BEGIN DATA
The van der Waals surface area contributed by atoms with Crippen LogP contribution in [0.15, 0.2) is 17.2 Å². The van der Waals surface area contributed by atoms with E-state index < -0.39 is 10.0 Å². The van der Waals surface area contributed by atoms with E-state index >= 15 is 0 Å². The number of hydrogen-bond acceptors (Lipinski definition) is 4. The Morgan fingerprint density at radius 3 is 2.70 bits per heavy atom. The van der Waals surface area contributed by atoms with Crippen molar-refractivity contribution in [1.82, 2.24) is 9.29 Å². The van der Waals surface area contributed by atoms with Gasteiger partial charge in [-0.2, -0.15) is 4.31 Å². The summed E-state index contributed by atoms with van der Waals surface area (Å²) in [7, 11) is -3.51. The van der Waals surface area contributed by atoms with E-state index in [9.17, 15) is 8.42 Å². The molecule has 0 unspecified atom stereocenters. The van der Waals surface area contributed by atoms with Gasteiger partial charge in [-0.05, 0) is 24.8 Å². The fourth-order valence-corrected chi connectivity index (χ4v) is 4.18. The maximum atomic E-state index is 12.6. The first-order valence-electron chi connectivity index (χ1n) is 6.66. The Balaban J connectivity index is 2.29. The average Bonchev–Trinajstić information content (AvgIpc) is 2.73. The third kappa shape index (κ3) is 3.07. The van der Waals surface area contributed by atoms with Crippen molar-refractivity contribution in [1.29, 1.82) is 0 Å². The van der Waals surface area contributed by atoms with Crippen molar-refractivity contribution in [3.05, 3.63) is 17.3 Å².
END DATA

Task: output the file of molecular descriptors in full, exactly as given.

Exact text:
The van der Waals surface area contributed by atoms with Crippen LogP contribution in [0.15, 0.2) is 17.2 Å². The van der Waals surface area contributed by atoms with E-state index < -0.39 is 10.0 Å². The van der Waals surface area contributed by atoms with E-state index >= 15 is 0 Å². The number of hydrogen-bond acceptors (Lipinski definition) is 4. The Morgan fingerprint density at radius 3 is 2.70 bits per heavy atom. The van der Waals surface area contributed by atoms with Crippen molar-refractivity contribution in [1.82, 2.24) is 9.29 Å². The van der Waals surface area contributed by atoms with Gasteiger partial charge in [-0.2, -0.15) is 4.31 Å². The summed E-state index contributed by atoms with van der Waals surface area (Å²) in [7, 11) is -3.51. The van der Waals surface area contributed by atoms with E-state index in [9.17, 15) is 8.42 Å². The molecule has 0 unspecified atom stereocenters. The van der Waals surface area contributed by atoms with Gasteiger partial charge in [-0.05, 0) is 24.8 Å². The fourth-order valence-corrected chi connectivity index (χ4v) is 4.18. The maximum atomic E-state index is 12.6. The first-order valence-electron chi connectivity index (χ1n) is 6.66. The Balaban J connectivity index is 2.29. The average Bonchev–Trinajstić information content (AvgIpc) is 2.73. The third kappa shape index (κ3) is 3.07. The van der Waals surface area contributed by atoms with Crippen molar-refractivity contribution in [1.29, 1.82) is 0 Å². The van der Waals surface area contributed by atoms with Crippen molar-refractivity contribution in [3.05, 3.63) is 17.3 Å².